Over the past few years CSR, as a concept, has been thefocus of many deliberations and research. It has grown in importance bothacademically as well as in the business sense. It captures a spectrum of valuesand criteria for measuring a company’s contribution to social development. Asthe term “CSR” is used continually, many complementary and overlappingconcepts, such as corporate citizenship, business ethics, stakeholdermanagement and sustainability, have emerged.
These extensive ranges ofsynonymously used terms indicate that multiple definitions has been devised forCSR, mostly different perspectives and by those in facilitating roles such asthe corporate sector, government agencies, academics and the public sector. A Widely cited definition of CSR in the business and social contexthas been given by the European Union (EU). It describes CSR as “the conceptthat an enterprise is accountable for its impact on all relevant stakeholders.It is the continuing commitment by business to behave fairly and responsibly,and contribute to economic development while improving the quality of life ofthe work force and their families as well as of the local community and societyat large…In other words, CSR refers to ensuring the success of thebusiness by inclusion of social and environmental considerations into acompany’s operations. It means satisfying your shareholders’ and customers’demands while also managing the expectation of other stakeholders such asemployees, suppliers and the community at large.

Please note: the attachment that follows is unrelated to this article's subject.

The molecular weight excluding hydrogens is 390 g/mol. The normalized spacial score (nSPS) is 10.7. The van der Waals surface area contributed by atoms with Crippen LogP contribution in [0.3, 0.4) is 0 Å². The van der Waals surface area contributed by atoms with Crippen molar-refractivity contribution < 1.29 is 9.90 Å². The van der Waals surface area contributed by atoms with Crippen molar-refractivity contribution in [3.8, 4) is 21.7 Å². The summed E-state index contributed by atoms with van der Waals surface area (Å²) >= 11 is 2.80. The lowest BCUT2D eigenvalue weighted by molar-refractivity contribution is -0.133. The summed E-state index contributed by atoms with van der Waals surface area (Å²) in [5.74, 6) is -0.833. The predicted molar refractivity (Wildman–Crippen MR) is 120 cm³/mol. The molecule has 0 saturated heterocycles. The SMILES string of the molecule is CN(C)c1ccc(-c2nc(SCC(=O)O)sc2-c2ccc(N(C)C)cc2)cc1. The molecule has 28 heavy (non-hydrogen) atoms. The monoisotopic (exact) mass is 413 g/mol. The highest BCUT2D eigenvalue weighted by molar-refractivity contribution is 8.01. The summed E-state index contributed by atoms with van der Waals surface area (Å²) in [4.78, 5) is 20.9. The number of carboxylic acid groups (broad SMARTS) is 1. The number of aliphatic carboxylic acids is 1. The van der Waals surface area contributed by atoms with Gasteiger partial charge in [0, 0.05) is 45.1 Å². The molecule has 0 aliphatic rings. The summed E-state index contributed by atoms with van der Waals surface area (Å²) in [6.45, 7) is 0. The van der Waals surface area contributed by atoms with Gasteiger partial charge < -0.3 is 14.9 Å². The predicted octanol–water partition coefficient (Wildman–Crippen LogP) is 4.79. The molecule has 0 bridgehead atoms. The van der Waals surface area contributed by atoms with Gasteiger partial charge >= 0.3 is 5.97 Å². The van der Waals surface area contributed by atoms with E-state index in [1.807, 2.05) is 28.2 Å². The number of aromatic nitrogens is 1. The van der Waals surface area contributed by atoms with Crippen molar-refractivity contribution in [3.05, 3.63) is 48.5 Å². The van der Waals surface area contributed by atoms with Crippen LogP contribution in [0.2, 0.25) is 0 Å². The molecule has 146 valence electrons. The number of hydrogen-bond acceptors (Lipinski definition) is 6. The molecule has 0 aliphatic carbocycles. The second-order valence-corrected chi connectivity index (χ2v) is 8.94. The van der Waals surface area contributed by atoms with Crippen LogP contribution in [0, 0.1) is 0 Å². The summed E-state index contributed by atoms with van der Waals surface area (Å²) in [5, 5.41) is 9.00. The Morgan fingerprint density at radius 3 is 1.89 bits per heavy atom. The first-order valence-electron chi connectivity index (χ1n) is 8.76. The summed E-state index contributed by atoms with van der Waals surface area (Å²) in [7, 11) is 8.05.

It also means contributingpositively to society and managing your organization’s environmental impact.Hence, CSR is a contribution to sustainable development, implying the way acompany balances its economic, environmental and social objectives whileaddressing stakeholder expectations and enhancing shareholder value.CSR not only includesthe activities that a company undertakes in order to utilize their profits toenable social and envirnomental development, but also includes the methods thata company